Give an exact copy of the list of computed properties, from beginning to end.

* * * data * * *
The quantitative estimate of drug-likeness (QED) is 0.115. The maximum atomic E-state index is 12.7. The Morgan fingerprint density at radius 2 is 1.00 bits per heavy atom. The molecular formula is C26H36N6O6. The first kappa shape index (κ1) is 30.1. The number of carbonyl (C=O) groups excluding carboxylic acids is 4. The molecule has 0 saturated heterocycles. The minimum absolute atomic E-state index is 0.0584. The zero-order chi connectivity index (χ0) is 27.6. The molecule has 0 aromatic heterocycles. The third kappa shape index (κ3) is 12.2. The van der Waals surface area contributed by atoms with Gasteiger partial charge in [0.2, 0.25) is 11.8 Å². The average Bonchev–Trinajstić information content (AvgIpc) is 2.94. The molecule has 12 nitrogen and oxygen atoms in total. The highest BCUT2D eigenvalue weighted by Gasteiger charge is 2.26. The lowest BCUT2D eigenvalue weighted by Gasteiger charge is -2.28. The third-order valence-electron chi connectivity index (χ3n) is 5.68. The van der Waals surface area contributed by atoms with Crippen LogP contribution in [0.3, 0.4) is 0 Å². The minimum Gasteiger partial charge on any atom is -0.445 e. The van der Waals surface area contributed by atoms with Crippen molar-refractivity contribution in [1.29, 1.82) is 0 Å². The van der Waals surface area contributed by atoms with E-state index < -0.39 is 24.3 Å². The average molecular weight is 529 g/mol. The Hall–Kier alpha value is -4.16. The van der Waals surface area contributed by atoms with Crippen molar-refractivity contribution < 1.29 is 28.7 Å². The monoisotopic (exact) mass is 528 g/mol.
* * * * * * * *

The quantitative estimate of drug-likeness (QED) is 0.115. The maximum atomic E-state index is 12.7. The Morgan fingerprint density at radius 2 is 1.00 bits per heavy atom. The molecular formula is C26H36N6O6. The first kappa shape index (κ1) is 30.1. The number of carbonyl (C=O) groups excluding carboxylic acids is 4. The molecule has 0 saturated heterocycles. The minimum absolute atomic E-state index is 0.0584. The zero-order chi connectivity index (χ0) is 27.6. The molecule has 0 aromatic heterocycles. The third kappa shape index (κ3) is 12.2. The van der Waals surface area contributed by atoms with Gasteiger partial charge in [0.2, 0.25) is 11.8 Å². The average Bonchev–Trinajstić information content (AvgIpc) is 2.94. The molecule has 12 nitrogen and oxygen atoms in total. The highest BCUT2D eigenvalue weighted by Gasteiger charge is 2.26. The lowest BCUT2D eigenvalue weighted by Gasteiger charge is -2.28. The third-order valence-electron chi connectivity index (χ3n) is 5.68. The van der Waals surface area contributed by atoms with Crippen LogP contribution in [0.3, 0.4) is 0 Å². The minimum Gasteiger partial charge on any atom is -0.445 e. The van der Waals surface area contributed by atoms with Crippen molar-refractivity contribution in [1.29, 1.82) is 0 Å². The van der Waals surface area contributed by atoms with E-state index < -0.39 is 24.3 Å². The average molecular weight is 529 g/mol. The Hall–Kier alpha value is -4.16. The van der Waals surface area contributed by atoms with Crippen molar-refractivity contribution < 1.29 is 28.7 Å². The monoisotopic (exact) mass is 528 g/mol.